It comes as the country questions how it will approach reopening it’s economy and the economic impact of workers isolated at home.
The Australian Prime Minister made a statement as the country begins it’s recovery from the virus praising the importance of teachers amid the crisis.
He spoke on Facebook: “I want teachers to know from me, both as a parent and as a prime minister, just how appreciated you are and how important the job is that you’re doing right now and how much you are needed.
“The education of our children hangs in the balance.
“It’s so important that children are able to keep physically going to school particularly for (lower income or disadvantaged) kids.
“We cannot allow a situation where parents are forced to chose between putting food on the table through their employment, to support their kids, and their kids’ education.”
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The Australian leader’s post risks reopening cracks between the federal government and various state jurisdictions over whether children should be attending school while much of the country is in lockdown mode.
Mr Morrison said that official health advice has consistently deemed the risks to children from attending school to be very low.
Some COVID-19 models show that the closure of schools has a minimal impact on the spread of coronavirus.
Some state leaders have urged parents to keep children at home while trade unions have highlighted the risks to teachers.
Australia’s rate of new COVID-19 infections has been sustained at levels much lower than other countries for weeks.
They have seen 6,440 cases of coronavirus and 61 deaths as of Wednesday morning.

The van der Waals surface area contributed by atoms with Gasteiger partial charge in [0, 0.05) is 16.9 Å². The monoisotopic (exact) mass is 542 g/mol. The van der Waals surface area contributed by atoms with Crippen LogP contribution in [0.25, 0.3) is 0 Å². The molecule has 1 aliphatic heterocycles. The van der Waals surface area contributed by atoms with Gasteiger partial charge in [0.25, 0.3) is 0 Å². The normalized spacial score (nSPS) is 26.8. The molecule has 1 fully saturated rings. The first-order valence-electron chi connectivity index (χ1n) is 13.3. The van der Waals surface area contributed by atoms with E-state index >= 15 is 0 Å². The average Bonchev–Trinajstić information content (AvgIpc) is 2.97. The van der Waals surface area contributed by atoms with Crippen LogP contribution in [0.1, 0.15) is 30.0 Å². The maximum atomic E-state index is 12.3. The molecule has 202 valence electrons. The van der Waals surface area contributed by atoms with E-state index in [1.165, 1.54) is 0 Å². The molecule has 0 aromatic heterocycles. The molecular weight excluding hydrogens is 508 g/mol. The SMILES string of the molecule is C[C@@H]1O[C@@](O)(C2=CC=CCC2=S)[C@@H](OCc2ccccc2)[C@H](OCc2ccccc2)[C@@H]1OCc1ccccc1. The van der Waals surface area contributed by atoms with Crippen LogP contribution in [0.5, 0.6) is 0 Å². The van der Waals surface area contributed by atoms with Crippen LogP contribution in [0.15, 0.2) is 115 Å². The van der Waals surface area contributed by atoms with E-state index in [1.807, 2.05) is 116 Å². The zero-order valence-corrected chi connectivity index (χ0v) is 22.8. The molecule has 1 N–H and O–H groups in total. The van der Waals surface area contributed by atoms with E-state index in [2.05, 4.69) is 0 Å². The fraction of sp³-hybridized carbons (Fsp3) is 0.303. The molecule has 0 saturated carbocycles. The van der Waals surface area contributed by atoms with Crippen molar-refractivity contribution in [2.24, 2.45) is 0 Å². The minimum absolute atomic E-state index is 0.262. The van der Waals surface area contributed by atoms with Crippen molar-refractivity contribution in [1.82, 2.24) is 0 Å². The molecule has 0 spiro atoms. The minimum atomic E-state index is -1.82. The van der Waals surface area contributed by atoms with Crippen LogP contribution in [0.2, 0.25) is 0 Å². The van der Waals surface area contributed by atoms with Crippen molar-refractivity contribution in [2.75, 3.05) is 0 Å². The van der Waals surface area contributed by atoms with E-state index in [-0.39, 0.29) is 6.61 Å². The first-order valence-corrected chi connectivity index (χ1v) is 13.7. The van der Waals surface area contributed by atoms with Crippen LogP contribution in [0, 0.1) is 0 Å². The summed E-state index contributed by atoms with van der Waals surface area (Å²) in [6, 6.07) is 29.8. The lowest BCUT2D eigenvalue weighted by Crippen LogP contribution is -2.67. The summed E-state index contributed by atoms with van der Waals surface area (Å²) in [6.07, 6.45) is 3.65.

The country has so far retained strict social distancing rules that have closed businesses and confined people to their homes.
But questions are arising of the lockdowns impact on the economy, and the government has started looking at ways to partially begin reopening society.
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Morrison has said that there’s more to be done to get protections in place before there can be any discussion about easing of restrictions.
He said in an interview with SBS that is “many, many weeks away”.
“We want to avoid the horrific scenes we have seen overseas.
“I mean, this idea of herd immunity, they are not achieving that in Italy or the United States.
“Or the United Kingdom for that matter.
“And look at the horrific scenes there.
“I don’t want to see those in Australia.
“So we need to be very careful.”
Treasurer Josh Frydenberg referred to the low new infection rate when addressing International Monetary Fund (IMF) released overnight that Australia’s economy would contract by 6.7 percent this year.
It has been projected as rebounding in 2021 with growth of 6.1 percent.
The IMF also predicted a rise in Australian unemployment to 7.6 percent this year and to 8.9 percent next year.
The treasurer said: At the time the IMF were putting together their figures, the Australian curve was heading in the wrong direction if you like.
“We were seeing an exponential increase of more than 20 percent a day …
“Since that time, we’ve bent that curve and we’re seeing a growth of less than 2 percent per day and our health measures are making significant progress.”
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